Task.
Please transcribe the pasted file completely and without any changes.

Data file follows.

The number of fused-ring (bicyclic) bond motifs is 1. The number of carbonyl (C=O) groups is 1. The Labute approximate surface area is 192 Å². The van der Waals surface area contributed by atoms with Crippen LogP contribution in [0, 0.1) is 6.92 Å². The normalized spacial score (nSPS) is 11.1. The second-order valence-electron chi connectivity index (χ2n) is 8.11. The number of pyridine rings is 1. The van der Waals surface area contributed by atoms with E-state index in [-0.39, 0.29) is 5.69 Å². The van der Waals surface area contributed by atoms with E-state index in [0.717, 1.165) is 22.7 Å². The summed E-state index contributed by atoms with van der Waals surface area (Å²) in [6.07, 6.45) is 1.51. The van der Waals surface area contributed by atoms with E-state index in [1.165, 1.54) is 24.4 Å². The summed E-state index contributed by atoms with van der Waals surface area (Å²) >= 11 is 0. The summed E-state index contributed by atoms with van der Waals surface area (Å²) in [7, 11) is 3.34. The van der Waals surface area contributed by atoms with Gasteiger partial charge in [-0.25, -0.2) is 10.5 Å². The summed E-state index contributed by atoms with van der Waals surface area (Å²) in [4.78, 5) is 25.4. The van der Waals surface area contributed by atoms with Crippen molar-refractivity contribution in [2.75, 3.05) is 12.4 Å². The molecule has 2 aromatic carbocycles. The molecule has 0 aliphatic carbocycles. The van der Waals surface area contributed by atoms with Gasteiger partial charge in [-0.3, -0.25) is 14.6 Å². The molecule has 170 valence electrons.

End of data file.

The number of fused-ring (bicyclic) bond motifs is 1. The number of carbonyl (C=O) groups is 1. The Labute approximate surface area is 192 Å². The van der Waals surface area contributed by atoms with Crippen LogP contribution in [0, 0.1) is 6.92 Å². The normalized spacial score (nSPS) is 11.1. The second-order valence-electron chi connectivity index (χ2n) is 8.11. The number of pyridine rings is 1. The van der Waals surface area contributed by atoms with E-state index in [-0.39, 0.29) is 5.69 Å². The van der Waals surface area contributed by atoms with E-state index in [0.717, 1.165) is 22.7 Å². The summed E-state index contributed by atoms with van der Waals surface area (Å²) in [6.07, 6.45) is 1.51. The van der Waals surface area contributed by atoms with E-state index in [1.165, 1.54) is 24.4 Å². The summed E-state index contributed by atoms with van der Waals surface area (Å²) >= 11 is 0. The summed E-state index contributed by atoms with van der Waals surface area (Å²) in [7, 11) is 3.34. The van der Waals surface area contributed by atoms with Gasteiger partial charge in [-0.25, -0.2) is 10.5 Å². The summed E-state index contributed by atoms with van der Waals surface area (Å²) in [4.78, 5) is 25.4. The van der Waals surface area contributed by atoms with Crippen molar-refractivity contribution in [2.75, 3.05) is 12.4 Å². The molecule has 2 aromatic carbocycles. The molecule has 0 aliphatic carbocycles. The van der Waals surface area contributed by atoms with Gasteiger partial charge in [-0.3, -0.25) is 14.6 Å². The molecule has 170 valence electrons.